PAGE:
Fig. 11 Production of a glutamyl-lysine protein cross-link by a transglutaminase (Adapted from Griffin et al., 2003).

The keratinocyte-focused transglutaminase is type 1 transglutaminase. These enzymes are strictly specialized for glutamine but not for lysine, allowing for substitutes to replace lysine as a substrate; however, in the case of keratin, lysine is often used (Griffin et al., 2002). Only terminal domain lysines and glutamines are used for cross-linking, despite both mostly existing within the central domain of polypeptide chains; the central domain mainly serves to provide fillers or spacers to permit cross-linking (Steinert et al., 1999). This phenomenon results in only 2-3% of available lysine in keratin participating in cross-linking, which is surprising given the strength that cross-linking provides to keratins (Candi et al., 1998). 

Transglutaminase cross-linking allows for the creation of keratin filament-matrix structures and is necessary for augmenting the toughness within keratin-based appendages such as claws, by forming a continuous and interconnected covalently crosslinked network. Specific lysine components of keratin are highly conserved to allow for cross-linking (Candi et al., 1998). Transglutaminases are a crucial component of the process of keratinization as their formation leads to the emergence of covalent bonds crucial to the properties of toughness and strength within keratin. They are a fascinating example of the chemistry within the keratin of claws.

Keratin Protein Folding – 10-10 m

Diving beyond the formation of filaments by keratins during their quaternary structure protein folding, α and β-keratin amino acid sequences are discussed, they can vary in length across different species but are similar in sequence throughout (Bragulla & Homberger, 2009). They form the tertiary structures of dimers and β-strands that create keratin filaments, which are themselves constructed out of secondary structures of α-helices and β-sheets, respectively.

Finally, the highest magnification we shall examine are primary structure amino acid sequences. As keratins are a group of proteins and thus do not have a single defined sequence, it is more appropriate to draw comparisons and find patterns within sequences of keratins across different species.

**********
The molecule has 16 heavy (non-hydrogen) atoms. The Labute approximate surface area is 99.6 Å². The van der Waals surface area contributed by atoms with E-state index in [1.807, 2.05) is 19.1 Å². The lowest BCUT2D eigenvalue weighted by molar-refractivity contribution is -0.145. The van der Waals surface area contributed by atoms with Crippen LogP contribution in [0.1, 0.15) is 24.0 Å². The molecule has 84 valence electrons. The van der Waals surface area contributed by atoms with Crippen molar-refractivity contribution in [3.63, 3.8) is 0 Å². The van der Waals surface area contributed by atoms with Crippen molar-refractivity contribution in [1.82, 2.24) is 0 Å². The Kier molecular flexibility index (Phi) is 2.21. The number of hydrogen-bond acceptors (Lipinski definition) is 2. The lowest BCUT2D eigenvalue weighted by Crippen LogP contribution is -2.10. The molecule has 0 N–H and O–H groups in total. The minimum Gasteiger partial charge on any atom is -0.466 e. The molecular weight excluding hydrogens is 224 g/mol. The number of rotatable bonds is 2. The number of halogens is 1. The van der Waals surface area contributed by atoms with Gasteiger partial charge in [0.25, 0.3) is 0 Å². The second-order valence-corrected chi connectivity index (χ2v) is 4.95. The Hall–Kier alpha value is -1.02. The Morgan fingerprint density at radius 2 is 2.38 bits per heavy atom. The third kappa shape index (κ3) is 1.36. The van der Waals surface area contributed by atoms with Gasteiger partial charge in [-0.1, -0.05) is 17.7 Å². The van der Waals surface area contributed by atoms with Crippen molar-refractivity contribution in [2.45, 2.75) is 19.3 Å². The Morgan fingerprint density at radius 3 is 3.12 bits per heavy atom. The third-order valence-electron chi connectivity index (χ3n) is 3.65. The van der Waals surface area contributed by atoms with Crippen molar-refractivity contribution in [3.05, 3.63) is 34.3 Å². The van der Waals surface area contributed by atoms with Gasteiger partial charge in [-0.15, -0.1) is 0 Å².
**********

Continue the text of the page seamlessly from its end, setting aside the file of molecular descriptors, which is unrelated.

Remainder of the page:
A defining characteristic of the keratin amino acid sequence is the commonality of cysteine (Cys), a sulfur-containing amino acid. This amino acid is crucial as it allows for strong disulfide bonds to take place between keratins, which greatly contribute to the strength that keratins provide by stabilizing and hardening the material. They are also necessary for the formation and maintenance of perinuclear networks of keratin filaments (Feng & Coulombe, 2015). As such, it is clear why cysteine is omnipresent within the many different types of keratins. Example keratin sequences with cysteines are shown in Figure 12 below.

Fig. 12 Keratin-14 sequences of several mammals, with cysteine residues highlighted in yellow (Adapted from Feng & Coulombe, 2015).

For β-keratins found specifically in avian and reptilian claws, cysteine is present in even higher amounts, suggesting that claw proteins are specialized to create a durable material suitable for the many mechanically demanding functions of the claw (Toni, 2008). The more cysteine present, the more disulfide bonds can form, leading to a more robust material. This pattern is consistent when comparing lizard claw proteins to soft keratin proteins such as those found in the skin’s epidermis.Lizard claws have a higher sulfur content, indicating a higher cysteine content (Wang et al., 2016).

It is the central region of the polypeptide chains in β-keratin that fold into β-pleated sheets – polypeptide chains of around eight amino acids each fold into the β-strands that later become β-sheets (Fraser, 1996). By way of comparison, only 30% of the polypeptide chains in seagull feather rachis, the upper portion of the feather shaft, contribute to the formation of β-sheets (Fraser et al., 1971). The N-terminal heads and C-terminal tails of the molecular units of β-keratin, shown in Figure 8, contribute to the formation of the matrix through disulfide bonds cross-linking, and thus contain much of the cysteine present within the polypeptide chain (Fraser & Parry, 2011).

α-keratins, while different in many ways, follow similar rules to β-keratins. For example, the sequence Cys-Cys was found to be characteristic of mammalian hard keratin (Lindley & Haylett, 1967). While α-keratins contain less sulfur than β-keratins, the high-sulfur protein groups that form the matrix are variable and homologous (Haylett & Swart, 1969). 

Claw Chemistry in Felines

Chemical Isotopes in Claws used for Tracking Animal Movement

After analyzing the detailed structure of keratin, the substance from which claws are made, a unique application in the chemical profiling of feline claws is found – specifically the chemical profiles of keratin depending on the environment of the animal. 

The general chemical structure of different claws has the same foundation; however, a slight change in environment can affect the overall chemical profile of the claw keratin.

Isotopes are chemical elements with the same number of protons, but a different number of neutrons. An isotope has the same atomic number as the comparable chemical element, but it has a different atomic mass (Daya, 2022). An example of hydrogen isotopes is examined below in Figure 13.